- Will you guys ever tackle the problem of distinguishing black and drak grey?

- why are some instructions printed better than others?

- Why did you decide to put instructions online in such a low resolution?

- Is it true you make instructions by building each step and placing them on a table (so for a 100 step set you have 100 progressive mini buildings)?

Conchas said...

We're getting a great set of question! :D

@Mike K
As far as I remember sometimes we have such "validation steps" or better said validation instructions.
Maybe we could or should have more of them. Probably the best way to put the question.


@Allanp
"Sorry for the muliple posts guys, keep thinking of new questions after I post!"
You're welcome, keep asking. ;)

Brian said...

- Has the TLG ever considered (or would it consider) developing instructions (PDF or LDD) for models developed by non-TLG builders?

- Have you thought releasing about "partial" instructions? That is, developing "instructional" instructions which highlight key building techniques and/or different ways to accomplish some tasks?

Daniel said...

What software do they use? I know they use Maya, but to what extent? When building each model, do they use seperate software with automatic constraints (similar to SR3D and LDD), or do they simply use a Maya parts library, or do they somehow make use of Maya API to keep bricks from overlapping? It would be interesting to know exaclty what they do with what software.

(I know their automatic rigging/constraints can't be very advanced, because only the very simplest models are properly rigged in their animations. For example 8043 did not have moving gears, and 8070's gears were completely wrong.)

Rohan Beckett said...

I'm curious as why instructions need to be broken down to such tiny steps

1 part per step is surely 'dumbing' it down a bit too much?

Technic doesn't have the same audience as Lego City, or Star Wars.

I would hope that the Technic audience could handle a few more parts per step.

If they are small pins, in awkward spots - why not just highlight, or use arrows to indicate their location?

If you must keep it super-simple... it'd be fun to produce alternate instructions, as a PDF download, for us advanced builders, who prefer instructions 80's-90's style, with 20+ parts per step, and <30 steps for a whole build! ;)

I'd also love to see more than 1 B-Model... you guys should hire some of the Creator designers!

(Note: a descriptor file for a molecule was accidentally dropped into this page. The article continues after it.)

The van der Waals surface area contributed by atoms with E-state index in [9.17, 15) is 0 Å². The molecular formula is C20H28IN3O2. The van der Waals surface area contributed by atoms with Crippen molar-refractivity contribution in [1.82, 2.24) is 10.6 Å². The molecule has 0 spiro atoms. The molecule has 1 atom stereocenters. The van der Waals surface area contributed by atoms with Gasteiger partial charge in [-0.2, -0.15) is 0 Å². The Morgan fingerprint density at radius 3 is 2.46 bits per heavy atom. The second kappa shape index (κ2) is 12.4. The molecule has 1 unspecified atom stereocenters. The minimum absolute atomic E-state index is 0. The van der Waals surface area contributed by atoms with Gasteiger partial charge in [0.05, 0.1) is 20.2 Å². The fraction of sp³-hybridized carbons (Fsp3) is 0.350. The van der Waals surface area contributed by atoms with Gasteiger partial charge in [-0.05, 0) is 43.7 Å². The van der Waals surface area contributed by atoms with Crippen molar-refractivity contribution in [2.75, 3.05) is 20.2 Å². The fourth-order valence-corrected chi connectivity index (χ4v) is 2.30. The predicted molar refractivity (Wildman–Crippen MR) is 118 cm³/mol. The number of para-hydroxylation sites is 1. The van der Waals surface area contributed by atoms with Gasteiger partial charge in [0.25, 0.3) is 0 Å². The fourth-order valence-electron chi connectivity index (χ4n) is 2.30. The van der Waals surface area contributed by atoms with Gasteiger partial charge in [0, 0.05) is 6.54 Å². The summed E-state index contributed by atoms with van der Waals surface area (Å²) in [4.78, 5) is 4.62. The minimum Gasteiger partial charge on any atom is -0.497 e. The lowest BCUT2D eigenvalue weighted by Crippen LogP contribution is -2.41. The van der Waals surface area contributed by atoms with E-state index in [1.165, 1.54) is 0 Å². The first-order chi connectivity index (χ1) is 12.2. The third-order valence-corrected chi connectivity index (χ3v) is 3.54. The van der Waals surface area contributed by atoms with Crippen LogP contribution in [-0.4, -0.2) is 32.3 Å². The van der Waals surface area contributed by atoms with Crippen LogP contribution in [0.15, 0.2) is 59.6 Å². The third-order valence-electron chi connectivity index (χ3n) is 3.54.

And if only 1 B-Model.. then how about a few more 'ideas' on the last few pages, or back of the box!

Pep Andorra said...

What tools do you use to produce building instructions ?

Who decides if a step should be divided in several steps?

Captainowie said...

I'd like to add my support for a question regarding the apparent 'dumbing down' of the building instructions. I understand the need to be explicit to allow the kids to build the models with minimal assistance, but one part steps does seem a little much. Compare with http://www.peeron.com/scans/850-1/5/ for example, from way back in 1977. In step 5, there are 4 pins added to the model, but only two of them are visible. It is left to the builder to infer the positions of the other two. Perhaps instructions that make the build process a bit more challenging could be produced for those models aimed at the adult market?

java.lang said...

Maybe I repeat some questions here, but these are the questions (and suggestions) I'd like to raise:

More suggestions than questions:
- Will you consider including the length of studded beams too in your instructions? I already wrote an email to TLG about this issue in 8421. In my oppinion it is just as hard to tell the length of a longer studded liftarm as for a studdless one by looking at the small parts list. They did great in adding the lengths and 1:1 pictures, but obviously forgot to do so for studded liftarms too. This was the case for 8421 and still for 8275. (Maybe they already do so for the latest sets in the meantime)

- Will we ever be able to tell appart black from dark gray any better? This is often very hard and sometimes needs very good light when building. Some of my colleagues even had to replace parts in the middle of the model because they used the wrong color...


Questions:
- Why does it seem that TLG tries to ship as many booklets as possible, with the last booklet often just a 'few' pages thick?

- Will the quality of the downloadable instructions ever increase? At the moment they are terrible - especially for the A-models (often it isn't easy to guess which part to use next). Even for the B-models the quality sometimes is quite bad. Since the downloads should actually replace a paper version here this seems a big loss.

- Why did you ship the latest instructions (e.g. 8043) packed with a cardboard all of a sudden? Don't get me wrong - this is great, but why did you finally decide to do so? Was it a lot of customers complaining about folded pages or stickers attached to the instructions?

- Are the sub-modules created by the original builder or identified as such by the one who creates the instructions?

Allanp said...

Black and dark grey could be better distinguished by having the black parts black with a white or grey outline.

Ricardo Oliveira said...

This is more a suggestion, but...

Have you ever considered shipping digital instructions, instead of paper ones?
LEGO could ship a CD (environmental care) with exactly the same instructions as in books, but in which you could actually rotate and choose the best 3D perspective for each step, like you can do in LDD.

The instructions could also be adjusted to the level of expertise of the builder, by including more/less details about beam lengths for instance, bigger/smaller steps, etc.

Allanp said...

Gotta have a book IMHO.

Erik Leppen said...